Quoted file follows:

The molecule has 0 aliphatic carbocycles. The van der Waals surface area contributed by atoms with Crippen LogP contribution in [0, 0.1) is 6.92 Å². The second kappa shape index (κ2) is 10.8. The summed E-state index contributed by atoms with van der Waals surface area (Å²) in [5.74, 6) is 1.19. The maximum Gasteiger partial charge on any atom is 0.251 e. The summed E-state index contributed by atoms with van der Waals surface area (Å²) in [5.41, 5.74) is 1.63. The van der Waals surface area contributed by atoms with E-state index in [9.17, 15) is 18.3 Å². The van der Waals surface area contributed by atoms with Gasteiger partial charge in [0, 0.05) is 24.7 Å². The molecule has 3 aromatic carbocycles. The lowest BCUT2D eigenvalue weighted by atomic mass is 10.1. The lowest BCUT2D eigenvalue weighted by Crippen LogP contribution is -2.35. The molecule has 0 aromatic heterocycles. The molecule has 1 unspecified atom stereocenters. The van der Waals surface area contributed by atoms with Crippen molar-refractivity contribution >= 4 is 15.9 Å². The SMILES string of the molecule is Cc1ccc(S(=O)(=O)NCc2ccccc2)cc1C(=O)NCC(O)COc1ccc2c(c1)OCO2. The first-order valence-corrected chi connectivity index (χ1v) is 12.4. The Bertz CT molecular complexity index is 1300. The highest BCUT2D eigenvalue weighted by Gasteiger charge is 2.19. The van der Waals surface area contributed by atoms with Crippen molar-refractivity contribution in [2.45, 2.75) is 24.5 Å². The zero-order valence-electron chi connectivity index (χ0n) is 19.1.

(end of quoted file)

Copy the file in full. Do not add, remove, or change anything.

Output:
The molecule has 0 aliphatic carbocycles. The van der Waals surface area contributed by atoms with Crippen LogP contribution in [0, 0.1) is 6.92 Å². The second kappa shape index (κ2) is 10.8. The summed E-state index contributed by atoms with van der Waals surface area (Å²) in [5.74, 6) is 1.19. The maximum Gasteiger partial charge on any atom is 0.251 e. The summed E-state index contributed by atoms with van der Waals surface area (Å²) in [5.41, 5.74) is 1.63. The van der Waals surface area contributed by atoms with E-state index in [9.17, 15) is 18.3 Å². The van der Waals surface area contributed by atoms with Gasteiger partial charge in [0, 0.05) is 24.7 Å². The molecule has 3 aromatic carbocycles. The lowest BCUT2D eigenvalue weighted by atomic mass is 10.1. The lowest BCUT2D eigenvalue weighted by Crippen LogP contribution is -2.35. The molecule has 0 aromatic heterocycles. The molecule has 1 unspecified atom stereocenters. The van der Waals surface area contributed by atoms with Crippen molar-refractivity contribution >= 4 is 15.9 Å². The SMILES string of the molecule is Cc1ccc(S(=O)(=O)NCc2ccccc2)cc1C(=O)NCC(O)COc1ccc2c(c1)OCO2. The first-order valence-corrected chi connectivity index (χ1v) is 12.4. The Bertz CT molecular complexity index is 1300. The highest BCUT2D eigenvalue weighted by Gasteiger charge is 2.19. The van der Waals surface area contributed by atoms with Crippen molar-refractivity contribution in [2.45, 2.75) is 24.5 Å². The zero-order valence-electron chi connectivity index (χ0n) is 19.1.